Oxford, Oxford University Press, 2012, ISBN: 9780199585601; 216pp.; Price: £63.00
New Haven, CT, Yale University Press, 2012, ISBN: 9780300162790; 240pp.; Price: £45.00
University of Aberdeen
Date accessed: 6 May, 2016
As Richard Steele opined in one 1712 edition of The Spectator, a predilection for portraiture in post-Reformation England was something both recognised and respected by the journalist and his peers: ‘No nation in the world delights so much in having their own, or friends’, or relations’ pictures; whether from their national good-nature, or having a love to painting, and not being encouraged in that great article of religious pictures, which the purity of our worship refuses the free use of, or from whatever other cause ... And accordingly, in fact, face-painting is no where so well performed as in England’.(1)
Yet Steele’s claims sit somewhat awkwardly with the fact that the majority of pre-eminent artists practicing in England during the 16th and 17th centuries were themselves foreigners, arriving primarily in London, either by accident or design, to take advantage of this ‘delight’ found in visual representations of the monarch and their courtly retinue. Steele’s own Kit-cat portrait, for example, a visual marker of his entry into the Whig club of the same name, was painted by the Lübeck-born, Dutch-trained artist Godfrey Kneller; Kneller’s own appointment as principal painter to William and Mary, followed those of Antonio Verrio to James II, and Peter Lely to Charles II, with the inaugural title of ‘Principal Painter in Ordinary’ being bestowed by Charles I on the Flemish Anthony Van Dyck in 1632. English names – Andrew Wright, Robert Peake, George Gower, appear with far greater regularity in connection with the less specialised role of Serjeant-Painter at the Tudor and Stuart courts, for whom portraiture formed part of a wide range of responsibilities, alongside the decoration of coaches and barges, the production of temporary banners and hangings for festivities and the maintenance of palace interiors.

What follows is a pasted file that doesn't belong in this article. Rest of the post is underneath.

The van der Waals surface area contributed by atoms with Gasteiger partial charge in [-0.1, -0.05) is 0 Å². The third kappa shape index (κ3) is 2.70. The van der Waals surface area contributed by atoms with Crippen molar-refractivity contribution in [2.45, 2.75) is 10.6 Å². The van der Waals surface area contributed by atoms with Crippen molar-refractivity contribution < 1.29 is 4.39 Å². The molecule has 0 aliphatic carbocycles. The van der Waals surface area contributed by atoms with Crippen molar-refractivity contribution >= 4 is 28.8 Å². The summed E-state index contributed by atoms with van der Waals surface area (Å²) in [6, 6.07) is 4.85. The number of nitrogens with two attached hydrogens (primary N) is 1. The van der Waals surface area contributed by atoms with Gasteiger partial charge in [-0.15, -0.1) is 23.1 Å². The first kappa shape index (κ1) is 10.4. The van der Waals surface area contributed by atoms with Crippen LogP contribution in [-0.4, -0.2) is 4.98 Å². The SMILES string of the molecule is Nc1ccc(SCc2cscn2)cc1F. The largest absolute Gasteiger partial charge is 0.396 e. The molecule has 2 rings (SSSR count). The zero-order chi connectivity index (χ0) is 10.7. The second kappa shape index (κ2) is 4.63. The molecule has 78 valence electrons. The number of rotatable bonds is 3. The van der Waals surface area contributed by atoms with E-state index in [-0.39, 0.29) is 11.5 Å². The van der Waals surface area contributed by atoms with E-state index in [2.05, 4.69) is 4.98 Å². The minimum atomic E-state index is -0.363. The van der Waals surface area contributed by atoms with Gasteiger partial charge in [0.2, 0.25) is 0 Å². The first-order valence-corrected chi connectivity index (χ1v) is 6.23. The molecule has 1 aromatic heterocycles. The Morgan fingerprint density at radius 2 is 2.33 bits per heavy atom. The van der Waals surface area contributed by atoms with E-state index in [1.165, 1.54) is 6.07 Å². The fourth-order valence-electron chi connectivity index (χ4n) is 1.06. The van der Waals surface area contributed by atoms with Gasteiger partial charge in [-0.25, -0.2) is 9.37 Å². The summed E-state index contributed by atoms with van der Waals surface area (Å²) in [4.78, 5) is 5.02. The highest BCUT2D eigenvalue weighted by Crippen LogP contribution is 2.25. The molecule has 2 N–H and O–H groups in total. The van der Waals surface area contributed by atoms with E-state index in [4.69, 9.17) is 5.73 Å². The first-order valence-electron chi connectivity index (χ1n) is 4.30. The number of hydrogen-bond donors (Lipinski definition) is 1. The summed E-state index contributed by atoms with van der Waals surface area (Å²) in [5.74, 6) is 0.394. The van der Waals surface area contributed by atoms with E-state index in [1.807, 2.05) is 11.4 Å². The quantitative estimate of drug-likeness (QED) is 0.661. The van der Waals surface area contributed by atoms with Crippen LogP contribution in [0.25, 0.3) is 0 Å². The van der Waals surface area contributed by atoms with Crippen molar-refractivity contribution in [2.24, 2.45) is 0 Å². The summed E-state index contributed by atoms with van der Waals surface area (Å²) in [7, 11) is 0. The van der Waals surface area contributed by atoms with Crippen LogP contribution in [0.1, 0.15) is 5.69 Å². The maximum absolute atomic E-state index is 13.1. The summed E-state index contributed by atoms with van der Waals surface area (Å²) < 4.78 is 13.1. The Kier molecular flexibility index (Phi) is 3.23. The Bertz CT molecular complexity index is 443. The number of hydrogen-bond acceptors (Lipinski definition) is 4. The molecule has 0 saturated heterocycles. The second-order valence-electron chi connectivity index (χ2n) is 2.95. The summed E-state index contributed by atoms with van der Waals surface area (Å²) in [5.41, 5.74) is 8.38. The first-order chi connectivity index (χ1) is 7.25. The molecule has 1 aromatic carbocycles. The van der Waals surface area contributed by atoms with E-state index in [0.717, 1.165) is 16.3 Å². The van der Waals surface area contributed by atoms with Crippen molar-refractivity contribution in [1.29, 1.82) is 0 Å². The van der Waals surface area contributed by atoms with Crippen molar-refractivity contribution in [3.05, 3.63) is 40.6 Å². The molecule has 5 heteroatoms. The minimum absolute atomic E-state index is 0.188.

This pattern of monarchical and aristocratic patronage drawing skilled, foreign-born artists to England was a familiar and longstanding one, as reflected in the words of Henry Peacham; writing exactly 100 years earlier than Steele, Peacham highlights the absence of native artists working within elite circles, and the contrasting presence of their European competitors: ‘Onely I am sory that our courtiers and great personages must seeke farre and neere for some Dutchman or Italian to draw their pictures, and invent their devises, our Englishmen being held for ‘Vaunients’ [worthless persons]’.(2)
It is therefore not surprising that from Hans Holbein the Younger, Nicholas Hilliard and Isaac Oliver, to Rubens, Mytens, and Van Dyck, through to the later impact of Lely and Kneller, the study of foreign-born artists working at court has dominated our knowledge of the patronage and production of art during the Tudor and Stuart periods. But this dominance is at risk of compromising a more thorough and rounded understanding of the comprehensive ‘delight’ in portraiture present in the English psyche, as suggested by Steele at the beginning of the 18th century; the court’s tastes and activities might have been influential, but surely cannot represent the totality of experiences and preferences of the nation in relation to face-painting during the early modern period.
Two important publications, by Robert Tittler and Tarnya Cooper, have begun to redress this imbalance, turning their focus on English portraiture away from the 16th- and early 17th-century courts and their associated members to a much broader populace, comprising the ‘middling sort’ of people, within London and out into the provinces. Both Tittler and Cooper offer a social and visual shift from elite artworks by Holbein, Gheeraerts and Mytens, commissioned by the nobility and, often, royalty (as covered thoroughly by Karen Hearn in the 1996 Tate Britain exhibition Dynasties, and its accompanying catalogue) to the work of an extensive range of artists, both known and unknown, and notably of native, as well as foreign, birth and training.